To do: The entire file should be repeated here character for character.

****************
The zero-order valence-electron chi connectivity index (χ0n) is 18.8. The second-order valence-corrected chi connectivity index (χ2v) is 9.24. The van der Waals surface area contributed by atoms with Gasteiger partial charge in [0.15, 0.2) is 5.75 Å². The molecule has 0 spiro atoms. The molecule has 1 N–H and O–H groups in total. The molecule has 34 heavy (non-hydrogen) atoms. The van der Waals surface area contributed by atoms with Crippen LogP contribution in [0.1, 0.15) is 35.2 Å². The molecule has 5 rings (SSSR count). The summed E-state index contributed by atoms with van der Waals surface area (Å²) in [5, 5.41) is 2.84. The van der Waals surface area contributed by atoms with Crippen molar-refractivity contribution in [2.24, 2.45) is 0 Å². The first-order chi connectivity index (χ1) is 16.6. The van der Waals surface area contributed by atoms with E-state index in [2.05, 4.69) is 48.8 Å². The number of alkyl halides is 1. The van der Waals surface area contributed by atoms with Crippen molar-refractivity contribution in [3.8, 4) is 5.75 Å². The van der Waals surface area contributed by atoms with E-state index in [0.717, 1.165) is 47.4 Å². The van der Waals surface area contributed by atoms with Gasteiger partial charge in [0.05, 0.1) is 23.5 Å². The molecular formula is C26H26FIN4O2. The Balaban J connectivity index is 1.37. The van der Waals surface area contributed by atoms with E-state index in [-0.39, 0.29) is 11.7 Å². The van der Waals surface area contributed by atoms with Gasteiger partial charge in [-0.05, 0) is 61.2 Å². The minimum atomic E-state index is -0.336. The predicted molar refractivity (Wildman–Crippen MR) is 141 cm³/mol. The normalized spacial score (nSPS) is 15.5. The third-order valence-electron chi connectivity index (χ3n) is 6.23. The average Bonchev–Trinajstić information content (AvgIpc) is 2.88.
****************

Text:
The zero-order valence-electron chi connectivity index (χ0n) is 18.8. The second-order valence-corrected chi connectivity index (χ2v) is 9.24. The van der Waals surface area contributed by atoms with Gasteiger partial charge in [0.15, 0.2) is 5.75 Å². The molecule has 0 spiro atoms. The molecule has 1 N–H and O–H groups in total. The molecule has 34 heavy (non-hydrogen) atoms. The van der Waals surface area contributed by atoms with Crippen LogP contribution in [0.1, 0.15) is 35.2 Å². The molecule has 5 rings (SSSR count). The summed E-state index contributed by atoms with van der Waals surface area (Å²) in [5, 5.41) is 2.84. The van der Waals surface area contributed by atoms with Crippen molar-refractivity contribution in [2.24, 2.45) is 0 Å². The first-order chi connectivity index (χ1) is 16.6. The van der Waals surface area contributed by atoms with E-state index in [2.05, 4.69) is 48.8 Å². The number of alkyl halides is 1. The van der Waals surface area contributed by atoms with Crippen molar-refractivity contribution in [3.8, 4) is 5.75 Å². The van der Waals surface area contributed by atoms with E-state index in [0.717, 1.165) is 47.4 Å². The van der Waals surface area contributed by atoms with Gasteiger partial charge in [0.05, 0.1) is 23.5 Å². The molecular formula is C26H26FIN4O2. The Balaban J connectivity index is 1.37. The van der Waals surface area contributed by atoms with E-state index in [-0.39, 0.29) is 11.7 Å². The van der Waals surface area contributed by atoms with Gasteiger partial charge in [-0.05, 0) is 61.2 Å². The minimum atomic E-state index is -0.336. The predicted molar refractivity (Wildman–Crippen MR) is 141 cm³/mol. The normalized spacial score (nSPS) is 15.5. The third-order valence-electron chi connectivity index (χ3n) is 6.23. The average Bonchev–Trinajstić information content (AvgIpc) is 2.88.